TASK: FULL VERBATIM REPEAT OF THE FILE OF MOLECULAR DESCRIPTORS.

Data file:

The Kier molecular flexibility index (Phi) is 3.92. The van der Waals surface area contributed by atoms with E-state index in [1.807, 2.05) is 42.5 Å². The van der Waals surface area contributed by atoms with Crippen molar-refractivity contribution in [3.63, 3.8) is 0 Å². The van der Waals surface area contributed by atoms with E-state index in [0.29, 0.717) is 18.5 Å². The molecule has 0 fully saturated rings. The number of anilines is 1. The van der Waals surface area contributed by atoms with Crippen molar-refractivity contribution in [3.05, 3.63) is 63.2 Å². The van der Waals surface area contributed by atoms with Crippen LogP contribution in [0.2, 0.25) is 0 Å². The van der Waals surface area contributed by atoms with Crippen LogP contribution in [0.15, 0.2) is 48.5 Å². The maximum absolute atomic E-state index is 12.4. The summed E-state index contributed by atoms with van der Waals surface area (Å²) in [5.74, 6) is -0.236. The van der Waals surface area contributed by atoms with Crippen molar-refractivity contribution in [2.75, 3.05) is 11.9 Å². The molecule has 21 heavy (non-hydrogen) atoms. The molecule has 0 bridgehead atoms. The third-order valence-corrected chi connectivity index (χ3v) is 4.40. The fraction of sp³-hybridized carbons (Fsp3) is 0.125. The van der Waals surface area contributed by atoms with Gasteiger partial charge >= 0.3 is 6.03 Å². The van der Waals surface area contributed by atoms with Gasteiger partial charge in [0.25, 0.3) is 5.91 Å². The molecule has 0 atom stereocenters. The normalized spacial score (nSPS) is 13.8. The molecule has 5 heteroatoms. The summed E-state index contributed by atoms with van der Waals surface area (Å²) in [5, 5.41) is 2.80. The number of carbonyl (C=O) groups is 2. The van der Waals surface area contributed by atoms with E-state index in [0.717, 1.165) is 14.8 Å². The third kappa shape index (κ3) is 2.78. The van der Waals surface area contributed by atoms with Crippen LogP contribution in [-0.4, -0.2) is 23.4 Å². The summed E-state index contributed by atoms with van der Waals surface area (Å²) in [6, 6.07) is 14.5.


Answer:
The Kier molecular flexibility index (Phi) is 3.92. The van der Waals surface area contributed by atoms with E-state index in [1.807, 2.05) is 42.5 Å². The van der Waals surface area contributed by atoms with Crippen molar-refractivity contribution in [3.63, 3.8) is 0 Å². The van der Waals surface area contributed by atoms with E-state index in [0.29, 0.717) is 18.5 Å². The molecule has 0 fully saturated rings. The number of anilines is 1. The van der Waals surface area contributed by atoms with Crippen molar-refractivity contribution in [3.05, 3.63) is 63.2 Å². The van der Waals surface area contributed by atoms with Crippen LogP contribution in [0.2, 0.25) is 0 Å². The van der Waals surface area contributed by atoms with Crippen LogP contribution in [0.15, 0.2) is 48.5 Å². The maximum absolute atomic E-state index is 12.4. The summed E-state index contributed by atoms with van der Waals surface area (Å²) in [5.74, 6) is -0.236. The van der Waals surface area contributed by atoms with Crippen molar-refractivity contribution in [2.75, 3.05) is 11.9 Å². The molecule has 21 heavy (non-hydrogen) atoms. The molecule has 0 bridgehead atoms. The third-order valence-corrected chi connectivity index (χ3v) is 4.40. The fraction of sp³-hybridized carbons (Fsp3) is 0.125. The van der Waals surface area contributed by atoms with Gasteiger partial charge >= 0.3 is 6.03 Å². The van der Waals surface area contributed by atoms with Gasteiger partial charge in [0.25, 0.3) is 5.91 Å². The molecule has 0 atom stereocenters. The normalized spacial score (nSPS) is 13.8. The molecule has 5 heteroatoms. The summed E-state index contributed by atoms with van der Waals surface area (Å²) in [5, 5.41) is 2.80. The number of carbonyl (C=O) groups is 2. The van der Waals surface area contributed by atoms with E-state index in [0.717, 1.165) is 14.8 Å². The third kappa shape index (κ3) is 2.78. The van der Waals surface area contributed by atoms with Crippen LogP contribution in [-0.4, -0.2) is 23.4 Å². The summed E-state index contributed by atoms with van der Waals surface area (Å²) in [6, 6.07) is 14.5.